“Making it work in the frontline” explains female home care workers' defining, recognising, communicating and reporting of occupational disorders
2008 (English)In: International Journal of Qualitative Studies on Health and Well-being, ISSN 1748-2623, Vol. 3, no 3, 176-184 p.Article in journal (Refereed) Published
Epidemiological research has so far failed to explain the high incidence of occupational disorders among home care workers (HCWs) and the great differences in organizational incidence rate. A qualitative approach may contribute to a deeper understanding of work group reasoning and handling in a more contextual manner. The aim of this grounded theory study was to gain a deeper understanding of the main concern in the processes of recognizing, communicating and reporting occupational disorders among HCWs. Focus group interviews were conducted with 40 HCWs in 9 focus groups. The selected municipalities represented variations in municipality type and incidence rate of occupational disorders. Making it work in the frontline was identified as the core category explaining that the perceived work situation in home care work was the main concern but interacted with work-group socialising processes as well as with the communicability and derivability of the occupational disorder when defining and reporting occupational disorders. Complex problems could be reformulated and agreed within the workgroup to increase communicability. Described significances for reporting/non-reporting were related to financial compensation, to a part of organizational political game or to an existential uncertainty, i.e. questioning if it belonged to their chosen work and life. Our conclusion is that working situation and work group attitudes have importance for reporting of occupational disorders. To support work-related health for HCWs, integrating communication should be developed about work-related challenges in work situation, as well as about attitudes, culture and efficiency within work-group.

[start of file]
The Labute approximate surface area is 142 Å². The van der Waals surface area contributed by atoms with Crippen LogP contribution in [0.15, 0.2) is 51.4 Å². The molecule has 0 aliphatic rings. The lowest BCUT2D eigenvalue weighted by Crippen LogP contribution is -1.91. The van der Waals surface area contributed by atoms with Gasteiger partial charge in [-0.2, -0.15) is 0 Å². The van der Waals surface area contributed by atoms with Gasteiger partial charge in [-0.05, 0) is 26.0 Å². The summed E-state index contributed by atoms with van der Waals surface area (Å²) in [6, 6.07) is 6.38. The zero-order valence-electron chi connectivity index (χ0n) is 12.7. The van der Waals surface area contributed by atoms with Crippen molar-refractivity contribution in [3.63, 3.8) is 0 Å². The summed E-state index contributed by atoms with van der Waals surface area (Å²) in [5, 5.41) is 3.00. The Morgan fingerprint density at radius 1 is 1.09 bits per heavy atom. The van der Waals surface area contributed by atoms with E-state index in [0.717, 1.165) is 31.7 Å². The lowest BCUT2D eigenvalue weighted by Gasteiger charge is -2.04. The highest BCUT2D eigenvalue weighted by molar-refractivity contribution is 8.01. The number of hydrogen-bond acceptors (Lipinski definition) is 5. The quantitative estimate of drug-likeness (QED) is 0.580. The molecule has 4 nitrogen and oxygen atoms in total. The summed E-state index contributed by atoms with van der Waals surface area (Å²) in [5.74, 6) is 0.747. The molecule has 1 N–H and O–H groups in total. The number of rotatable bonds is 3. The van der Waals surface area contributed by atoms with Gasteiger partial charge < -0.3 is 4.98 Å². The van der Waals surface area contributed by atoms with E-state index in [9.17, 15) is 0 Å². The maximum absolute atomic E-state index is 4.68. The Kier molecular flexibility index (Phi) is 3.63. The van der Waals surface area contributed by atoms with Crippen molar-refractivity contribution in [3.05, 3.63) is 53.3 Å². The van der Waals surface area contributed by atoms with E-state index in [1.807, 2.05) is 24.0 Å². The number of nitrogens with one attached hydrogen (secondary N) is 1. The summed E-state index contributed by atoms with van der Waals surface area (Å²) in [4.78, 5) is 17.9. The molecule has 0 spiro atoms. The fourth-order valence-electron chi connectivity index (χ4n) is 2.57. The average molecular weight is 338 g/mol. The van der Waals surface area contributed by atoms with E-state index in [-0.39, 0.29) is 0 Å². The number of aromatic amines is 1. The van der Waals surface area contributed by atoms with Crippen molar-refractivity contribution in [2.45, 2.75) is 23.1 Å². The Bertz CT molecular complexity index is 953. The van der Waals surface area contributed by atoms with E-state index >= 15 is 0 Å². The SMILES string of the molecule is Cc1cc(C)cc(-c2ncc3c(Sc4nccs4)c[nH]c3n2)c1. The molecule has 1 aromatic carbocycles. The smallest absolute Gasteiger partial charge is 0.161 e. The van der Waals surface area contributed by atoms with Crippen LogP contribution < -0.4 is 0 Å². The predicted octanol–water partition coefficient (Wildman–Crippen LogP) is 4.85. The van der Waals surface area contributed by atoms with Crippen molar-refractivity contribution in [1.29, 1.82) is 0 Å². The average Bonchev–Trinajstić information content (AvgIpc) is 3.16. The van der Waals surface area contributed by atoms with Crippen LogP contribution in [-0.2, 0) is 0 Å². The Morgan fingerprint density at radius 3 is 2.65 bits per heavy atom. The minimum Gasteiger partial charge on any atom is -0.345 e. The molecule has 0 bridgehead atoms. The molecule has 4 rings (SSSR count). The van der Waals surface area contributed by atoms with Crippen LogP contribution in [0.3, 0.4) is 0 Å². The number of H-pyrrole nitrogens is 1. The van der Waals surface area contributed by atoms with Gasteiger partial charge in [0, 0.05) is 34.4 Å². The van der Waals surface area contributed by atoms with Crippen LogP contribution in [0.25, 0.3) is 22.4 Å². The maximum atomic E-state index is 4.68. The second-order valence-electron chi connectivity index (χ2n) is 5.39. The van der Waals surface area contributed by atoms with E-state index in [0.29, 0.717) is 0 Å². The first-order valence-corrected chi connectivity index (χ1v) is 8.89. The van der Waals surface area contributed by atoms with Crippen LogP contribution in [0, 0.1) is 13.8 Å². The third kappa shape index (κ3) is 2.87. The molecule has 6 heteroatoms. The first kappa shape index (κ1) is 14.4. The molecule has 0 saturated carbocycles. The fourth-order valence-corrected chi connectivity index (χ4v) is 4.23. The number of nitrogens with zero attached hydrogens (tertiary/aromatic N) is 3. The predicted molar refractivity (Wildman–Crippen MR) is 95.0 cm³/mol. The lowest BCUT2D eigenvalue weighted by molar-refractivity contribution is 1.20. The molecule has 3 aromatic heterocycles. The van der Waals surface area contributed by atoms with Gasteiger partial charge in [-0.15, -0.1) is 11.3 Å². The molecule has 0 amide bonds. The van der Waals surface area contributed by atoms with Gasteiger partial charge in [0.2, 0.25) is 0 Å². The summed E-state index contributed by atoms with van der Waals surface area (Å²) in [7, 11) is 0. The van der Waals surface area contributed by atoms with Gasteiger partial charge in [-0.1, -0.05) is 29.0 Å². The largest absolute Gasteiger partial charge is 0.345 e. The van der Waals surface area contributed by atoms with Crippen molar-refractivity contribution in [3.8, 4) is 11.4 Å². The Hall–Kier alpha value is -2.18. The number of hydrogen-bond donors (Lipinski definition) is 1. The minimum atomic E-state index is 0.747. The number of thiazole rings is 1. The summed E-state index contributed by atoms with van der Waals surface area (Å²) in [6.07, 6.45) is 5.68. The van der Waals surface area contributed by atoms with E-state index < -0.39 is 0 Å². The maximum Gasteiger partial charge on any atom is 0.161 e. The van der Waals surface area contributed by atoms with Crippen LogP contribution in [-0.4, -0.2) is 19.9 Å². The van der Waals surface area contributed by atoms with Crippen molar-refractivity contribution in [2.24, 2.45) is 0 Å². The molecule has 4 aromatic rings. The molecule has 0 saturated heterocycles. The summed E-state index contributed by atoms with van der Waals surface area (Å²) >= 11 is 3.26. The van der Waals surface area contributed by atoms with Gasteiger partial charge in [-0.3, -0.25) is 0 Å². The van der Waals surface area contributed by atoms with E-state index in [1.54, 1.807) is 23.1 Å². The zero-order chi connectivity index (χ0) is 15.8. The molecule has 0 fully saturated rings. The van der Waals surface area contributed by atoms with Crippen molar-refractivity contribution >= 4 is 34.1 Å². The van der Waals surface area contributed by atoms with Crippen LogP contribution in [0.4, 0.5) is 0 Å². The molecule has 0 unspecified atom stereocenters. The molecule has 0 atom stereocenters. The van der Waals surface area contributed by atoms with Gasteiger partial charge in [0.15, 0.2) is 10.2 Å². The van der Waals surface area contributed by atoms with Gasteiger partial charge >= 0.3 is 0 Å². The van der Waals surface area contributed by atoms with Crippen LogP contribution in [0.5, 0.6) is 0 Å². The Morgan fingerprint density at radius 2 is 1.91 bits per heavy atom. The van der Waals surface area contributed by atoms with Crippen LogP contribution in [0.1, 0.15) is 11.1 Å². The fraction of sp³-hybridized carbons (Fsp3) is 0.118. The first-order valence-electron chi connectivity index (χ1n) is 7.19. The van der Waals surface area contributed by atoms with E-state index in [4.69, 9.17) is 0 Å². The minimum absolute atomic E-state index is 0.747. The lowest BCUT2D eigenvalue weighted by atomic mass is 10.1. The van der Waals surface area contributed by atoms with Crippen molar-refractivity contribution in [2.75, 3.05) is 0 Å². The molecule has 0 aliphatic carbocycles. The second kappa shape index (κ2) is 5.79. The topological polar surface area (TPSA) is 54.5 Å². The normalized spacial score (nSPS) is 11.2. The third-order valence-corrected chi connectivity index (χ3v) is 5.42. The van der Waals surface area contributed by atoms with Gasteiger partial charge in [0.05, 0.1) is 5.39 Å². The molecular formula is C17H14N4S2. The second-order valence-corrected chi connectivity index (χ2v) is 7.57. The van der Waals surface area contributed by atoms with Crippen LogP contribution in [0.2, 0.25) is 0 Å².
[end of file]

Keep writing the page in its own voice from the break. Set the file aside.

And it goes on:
Place, publisher, year, edition, pages
2008. Vol. 3, no 3, 176-184 p.
Collective coping, Focus group, Grounded theory, Home care, Social environment, Social support, Work injury
Medical and Health Sciences Environmental Health and Occupational Health
IdentifiersURN: urn:nbn:se:kth:diva-78049DOI: 10.1080/17482620801979549OAI: oai:DiVA.org:kth-78049DiVA: diva2:492283
QC 201202082012-02-072012-02-072012-02-08Bibliographically approved